May 28, 2010 / 8:25 AM / 10 years ago

Yemen Al Qaeda video announces a new leader

* Al Qaeda video announces new member in leadership

* Three leaders confirmed killed by al Qaeda

DUBAI, May 28 (Reuters) - A fugitive Saudi Arabian man, who was once detained at the U.S. military prison at Guantanamo, was named as a senior member of Al Qaeda’s Yemen wing, according to a tape by the group shown on al Arabiya television on Friday.

The tape also confirmed the deaths of three leaders killed in December and January during Yemeni air raids, the pan Arab broadcaster said.

Among those killed were Abdullah al Muhdar, the leader of al Qaeda in Yemen’s Shabwa province, Mohammed Amir al Awlaki, and Mohammed Saleh al Kazimi.

Othman Ahmed al-Ghamdi, the 31-year-old man named as a leading Al Qaeda operative on Friday, had been added to a list of 85 most wanted people by Saudi Arabia 15 months ago, al-Arabiya said.

He spent four years in Guantanamo prison after he was captured in Afghanistan. He was released in 2006.

Yemen, neighbour to top oil exporter Saudi Arabia, has been a key Western security concern since the Yemen-based al Qaeda arm claimed responsibility for a failed December attempt to bomb a U.S. bound passenger plane.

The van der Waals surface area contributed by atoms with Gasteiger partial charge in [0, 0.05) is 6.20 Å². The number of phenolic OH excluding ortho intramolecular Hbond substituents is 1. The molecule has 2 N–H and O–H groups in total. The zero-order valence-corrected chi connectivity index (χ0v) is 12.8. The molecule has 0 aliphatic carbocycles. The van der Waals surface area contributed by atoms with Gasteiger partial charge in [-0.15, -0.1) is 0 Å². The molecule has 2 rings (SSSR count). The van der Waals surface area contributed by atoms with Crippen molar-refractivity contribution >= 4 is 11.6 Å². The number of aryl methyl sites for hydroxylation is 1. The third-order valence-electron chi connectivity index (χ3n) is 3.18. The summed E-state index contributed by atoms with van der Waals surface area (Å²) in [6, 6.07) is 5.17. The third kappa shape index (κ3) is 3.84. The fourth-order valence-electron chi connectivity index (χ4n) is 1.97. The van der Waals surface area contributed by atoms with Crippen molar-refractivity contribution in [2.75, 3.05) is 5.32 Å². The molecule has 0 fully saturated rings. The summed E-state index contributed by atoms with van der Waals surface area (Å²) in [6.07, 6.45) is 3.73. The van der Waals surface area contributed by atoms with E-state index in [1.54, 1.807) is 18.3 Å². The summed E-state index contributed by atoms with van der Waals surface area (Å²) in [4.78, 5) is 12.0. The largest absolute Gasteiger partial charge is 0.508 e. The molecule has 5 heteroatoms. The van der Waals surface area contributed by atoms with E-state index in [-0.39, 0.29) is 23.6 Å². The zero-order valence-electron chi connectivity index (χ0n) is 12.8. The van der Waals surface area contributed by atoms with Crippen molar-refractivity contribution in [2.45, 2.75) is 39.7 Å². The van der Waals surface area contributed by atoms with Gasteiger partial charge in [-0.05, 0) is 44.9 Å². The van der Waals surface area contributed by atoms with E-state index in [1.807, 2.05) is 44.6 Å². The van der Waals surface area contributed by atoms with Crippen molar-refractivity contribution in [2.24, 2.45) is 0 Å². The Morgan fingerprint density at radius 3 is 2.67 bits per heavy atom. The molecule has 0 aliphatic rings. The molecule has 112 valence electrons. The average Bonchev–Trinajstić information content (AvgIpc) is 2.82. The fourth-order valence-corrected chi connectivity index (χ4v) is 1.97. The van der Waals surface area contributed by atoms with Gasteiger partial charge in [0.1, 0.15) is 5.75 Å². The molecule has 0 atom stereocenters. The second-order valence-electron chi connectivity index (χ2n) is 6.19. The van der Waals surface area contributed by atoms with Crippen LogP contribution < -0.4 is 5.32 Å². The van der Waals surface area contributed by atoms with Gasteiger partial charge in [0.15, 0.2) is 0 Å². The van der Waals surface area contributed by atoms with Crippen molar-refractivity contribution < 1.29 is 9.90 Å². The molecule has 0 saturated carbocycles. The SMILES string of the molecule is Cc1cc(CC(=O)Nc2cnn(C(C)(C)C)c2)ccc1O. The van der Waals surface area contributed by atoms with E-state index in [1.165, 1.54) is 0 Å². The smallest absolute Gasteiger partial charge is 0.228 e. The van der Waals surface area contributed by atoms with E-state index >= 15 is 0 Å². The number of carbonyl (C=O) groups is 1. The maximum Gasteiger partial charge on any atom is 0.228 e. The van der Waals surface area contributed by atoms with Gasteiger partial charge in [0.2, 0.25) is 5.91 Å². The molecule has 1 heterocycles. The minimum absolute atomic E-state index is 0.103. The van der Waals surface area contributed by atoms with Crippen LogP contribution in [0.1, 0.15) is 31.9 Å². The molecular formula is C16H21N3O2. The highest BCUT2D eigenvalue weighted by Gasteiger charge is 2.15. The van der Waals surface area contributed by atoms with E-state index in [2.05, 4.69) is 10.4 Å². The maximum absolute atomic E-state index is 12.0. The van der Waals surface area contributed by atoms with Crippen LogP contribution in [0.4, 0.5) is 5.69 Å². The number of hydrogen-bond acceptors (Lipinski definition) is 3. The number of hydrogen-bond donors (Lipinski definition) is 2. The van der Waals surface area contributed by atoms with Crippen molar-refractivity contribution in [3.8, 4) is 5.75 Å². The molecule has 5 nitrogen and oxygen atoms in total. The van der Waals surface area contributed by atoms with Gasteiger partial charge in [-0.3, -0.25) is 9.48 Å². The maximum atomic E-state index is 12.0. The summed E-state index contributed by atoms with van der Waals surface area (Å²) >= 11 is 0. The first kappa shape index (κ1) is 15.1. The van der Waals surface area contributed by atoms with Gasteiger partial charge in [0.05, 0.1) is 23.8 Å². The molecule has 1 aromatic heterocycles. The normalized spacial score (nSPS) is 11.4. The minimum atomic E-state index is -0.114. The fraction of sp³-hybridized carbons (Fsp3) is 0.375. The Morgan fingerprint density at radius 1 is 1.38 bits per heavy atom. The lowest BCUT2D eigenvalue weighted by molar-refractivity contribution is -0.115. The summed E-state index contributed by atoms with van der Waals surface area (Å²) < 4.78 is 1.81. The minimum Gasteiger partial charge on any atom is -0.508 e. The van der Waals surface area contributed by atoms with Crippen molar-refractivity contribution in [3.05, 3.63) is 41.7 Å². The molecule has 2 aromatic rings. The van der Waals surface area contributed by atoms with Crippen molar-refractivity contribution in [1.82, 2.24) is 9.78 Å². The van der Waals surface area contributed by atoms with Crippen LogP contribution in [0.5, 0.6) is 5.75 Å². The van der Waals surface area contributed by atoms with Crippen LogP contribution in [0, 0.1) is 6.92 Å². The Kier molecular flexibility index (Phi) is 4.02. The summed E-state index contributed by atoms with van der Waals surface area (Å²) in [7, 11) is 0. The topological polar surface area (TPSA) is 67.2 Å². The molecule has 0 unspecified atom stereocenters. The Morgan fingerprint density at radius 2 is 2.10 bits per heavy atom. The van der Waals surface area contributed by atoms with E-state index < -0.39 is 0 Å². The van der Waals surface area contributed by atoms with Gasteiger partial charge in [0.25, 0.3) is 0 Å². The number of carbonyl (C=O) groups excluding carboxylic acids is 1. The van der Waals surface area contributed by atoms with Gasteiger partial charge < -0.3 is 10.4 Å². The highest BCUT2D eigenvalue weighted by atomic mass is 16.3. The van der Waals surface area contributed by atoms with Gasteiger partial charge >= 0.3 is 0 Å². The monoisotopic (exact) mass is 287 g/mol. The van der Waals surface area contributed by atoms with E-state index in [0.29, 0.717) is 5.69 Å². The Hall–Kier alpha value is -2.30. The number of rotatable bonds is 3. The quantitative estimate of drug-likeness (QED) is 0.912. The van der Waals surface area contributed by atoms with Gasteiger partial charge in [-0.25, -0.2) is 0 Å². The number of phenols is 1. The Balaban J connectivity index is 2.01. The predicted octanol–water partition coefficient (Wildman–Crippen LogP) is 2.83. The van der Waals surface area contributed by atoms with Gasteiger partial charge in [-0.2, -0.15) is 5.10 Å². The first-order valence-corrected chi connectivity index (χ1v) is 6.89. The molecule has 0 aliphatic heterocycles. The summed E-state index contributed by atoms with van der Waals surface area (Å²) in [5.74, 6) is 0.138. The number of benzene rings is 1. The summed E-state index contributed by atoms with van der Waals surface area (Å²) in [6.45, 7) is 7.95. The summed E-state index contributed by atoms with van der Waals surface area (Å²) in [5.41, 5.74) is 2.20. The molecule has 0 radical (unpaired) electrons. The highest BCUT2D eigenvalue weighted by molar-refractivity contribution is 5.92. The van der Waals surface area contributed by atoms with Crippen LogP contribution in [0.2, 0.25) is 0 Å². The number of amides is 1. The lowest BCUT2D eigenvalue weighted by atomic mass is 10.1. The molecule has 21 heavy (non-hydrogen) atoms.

Last month, the group tried to assassinate the British ambassador to Yemen when a suicide bomber threw himself into the path of the convoy taking Tim Torlot to work in capital Sanaa.

The envoy was unharmed and only the suicide bomber died, but the bold hit signalled that a recent crackdown by Sanaa on the global militant group has done little to curb its ambitions to carry out attacks on international targets.

Western countries and Riyadh want Yemen, grappling with a northern Shi’ite insurgency and southern separatism, to quell its domestic conflicts to turn its focus on fighting al Qaeda, which they see as a bigger global threat.

Guantanamo prison was set up by U.S. President George W. Bush in Cuba in 2002 to hold foreigners captured after U.S. forces invaded Afghanistan to root out al Qaeda and its Taliban protectors in response to the Sept. 11, 2001 attacks on the U.S. (Reporting by Erika Solomon; editing by Matthew Jones)

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